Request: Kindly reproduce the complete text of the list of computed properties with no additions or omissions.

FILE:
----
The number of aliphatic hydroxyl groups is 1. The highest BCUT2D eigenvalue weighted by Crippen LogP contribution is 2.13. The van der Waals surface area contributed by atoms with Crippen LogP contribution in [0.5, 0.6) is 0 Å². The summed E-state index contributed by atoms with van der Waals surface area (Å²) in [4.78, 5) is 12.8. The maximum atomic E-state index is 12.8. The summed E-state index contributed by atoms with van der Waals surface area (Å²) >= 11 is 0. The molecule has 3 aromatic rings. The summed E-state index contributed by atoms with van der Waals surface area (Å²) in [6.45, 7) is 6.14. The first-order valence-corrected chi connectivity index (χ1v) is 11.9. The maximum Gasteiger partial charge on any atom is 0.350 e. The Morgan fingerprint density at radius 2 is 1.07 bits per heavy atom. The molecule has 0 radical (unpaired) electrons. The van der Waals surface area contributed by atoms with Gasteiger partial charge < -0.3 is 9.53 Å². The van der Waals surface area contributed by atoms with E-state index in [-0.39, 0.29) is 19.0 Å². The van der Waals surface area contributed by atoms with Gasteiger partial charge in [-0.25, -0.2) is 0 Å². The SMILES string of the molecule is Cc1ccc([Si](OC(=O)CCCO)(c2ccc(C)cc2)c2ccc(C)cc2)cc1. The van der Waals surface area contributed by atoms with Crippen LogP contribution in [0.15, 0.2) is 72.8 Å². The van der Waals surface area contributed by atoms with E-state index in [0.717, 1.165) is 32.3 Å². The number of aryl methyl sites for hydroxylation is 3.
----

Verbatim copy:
The number of aliphatic hydroxyl groups is 1. The highest BCUT2D eigenvalue weighted by Crippen LogP contribution is 2.13. The van der Waals surface area contributed by atoms with Crippen LogP contribution in [0.5, 0.6) is 0 Å². The summed E-state index contributed by atoms with van der Waals surface area (Å²) in [4.78, 5) is 12.8. The maximum atomic E-state index is 12.8. The summed E-state index contributed by atoms with van der Waals surface area (Å²) >= 11 is 0. The molecule has 3 aromatic rings. The summed E-state index contributed by atoms with van der Waals surface area (Å²) in [6.45, 7) is 6.14. The first-order valence-corrected chi connectivity index (χ1v) is 11.9. The maximum Gasteiger partial charge on any atom is 0.350 e. The Morgan fingerprint density at radius 2 is 1.07 bits per heavy atom. The molecule has 0 radical (unpaired) electrons. The van der Waals surface area contributed by atoms with Gasteiger partial charge < -0.3 is 9.53 Å². The van der Waals surface area contributed by atoms with E-state index in [-0.39, 0.29) is 19.0 Å². The van der Waals surface area contributed by atoms with Gasteiger partial charge in [-0.25, -0.2) is 0 Å². The SMILES string of the molecule is Cc1ccc([Si](OC(=O)CCCO)(c2ccc(C)cc2)c2ccc(C)cc2)cc1. The van der Waals surface area contributed by atoms with Crippen LogP contribution in [0.15, 0.2) is 72.8 Å². The van der Waals surface area contributed by atoms with E-state index in [0.717, 1.165) is 32.3 Å². The number of aryl methyl sites for hydroxylation is 3.